Minutes of the central bank’s last policy meeting showed policymakers at the Federal Reserve were cautiously optimistic about interest rates holding steady this year, even after acknowledging new risks caused by the coronavirus outbreak. The readout of the policy discussion also showed Fed officials were skeptical about rethinking the central bank’s inflation target.

“Participants generally saw the distribution of risks to the outlook for economic activity as somewhat more favorable than at the previous meeting,” the Fed said in the minutes of the Jan. 28-29 meeting. It went on to say the current stance of monetary policy was likely to remain appropriate “for a time.”

As 2020 rolled in the Fed had made clear that it plans to keep interest rates steady, barring a significant change in the U.S. economic outlook. Policymakers cited U.S. consumer spending levels, loose financial conditions, and softening U.S-China trade tensions as evidence for their view. It remains to be seen how long this outlook can last given escalating worries about the coronavirus outbreak.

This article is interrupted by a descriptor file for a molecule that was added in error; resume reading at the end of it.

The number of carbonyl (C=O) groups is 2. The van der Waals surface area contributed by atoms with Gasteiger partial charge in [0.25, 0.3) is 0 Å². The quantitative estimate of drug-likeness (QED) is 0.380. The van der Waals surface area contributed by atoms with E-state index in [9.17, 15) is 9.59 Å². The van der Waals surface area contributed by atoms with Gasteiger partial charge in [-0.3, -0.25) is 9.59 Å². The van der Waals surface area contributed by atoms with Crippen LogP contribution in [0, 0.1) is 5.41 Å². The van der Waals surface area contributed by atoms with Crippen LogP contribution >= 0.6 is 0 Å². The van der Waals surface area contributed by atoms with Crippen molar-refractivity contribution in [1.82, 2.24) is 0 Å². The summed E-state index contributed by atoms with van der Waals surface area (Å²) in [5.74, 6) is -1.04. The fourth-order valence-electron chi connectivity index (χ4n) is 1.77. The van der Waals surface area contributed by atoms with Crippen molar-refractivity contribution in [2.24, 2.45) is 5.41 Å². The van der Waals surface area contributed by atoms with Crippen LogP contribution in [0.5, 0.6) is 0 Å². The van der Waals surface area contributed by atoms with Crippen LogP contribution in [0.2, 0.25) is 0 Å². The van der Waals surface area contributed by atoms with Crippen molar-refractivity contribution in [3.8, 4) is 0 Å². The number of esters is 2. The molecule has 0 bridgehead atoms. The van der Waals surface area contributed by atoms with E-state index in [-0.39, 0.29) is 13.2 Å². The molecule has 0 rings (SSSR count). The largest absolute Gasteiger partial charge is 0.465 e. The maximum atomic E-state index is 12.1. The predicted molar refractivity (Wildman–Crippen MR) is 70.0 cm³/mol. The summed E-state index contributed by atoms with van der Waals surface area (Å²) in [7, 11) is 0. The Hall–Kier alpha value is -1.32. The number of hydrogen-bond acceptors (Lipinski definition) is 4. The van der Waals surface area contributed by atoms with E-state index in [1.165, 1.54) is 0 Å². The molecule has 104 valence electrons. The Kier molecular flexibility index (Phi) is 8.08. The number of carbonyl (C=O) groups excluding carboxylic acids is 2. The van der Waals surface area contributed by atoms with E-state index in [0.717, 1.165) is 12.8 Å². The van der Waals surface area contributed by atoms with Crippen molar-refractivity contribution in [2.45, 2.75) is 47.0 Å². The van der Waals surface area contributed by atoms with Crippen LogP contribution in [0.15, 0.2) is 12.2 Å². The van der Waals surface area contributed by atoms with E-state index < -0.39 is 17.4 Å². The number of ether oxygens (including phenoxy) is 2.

In fact,  Apple Inc. recently issued a revenue warning due to the disruption the epidemic is causing in the supply chain. Fed Chair Jerome Powell indicated that it was too early to tell if the knock-on economic impact on the United States would be severe or sustained enough to cause the Fed to change its current path.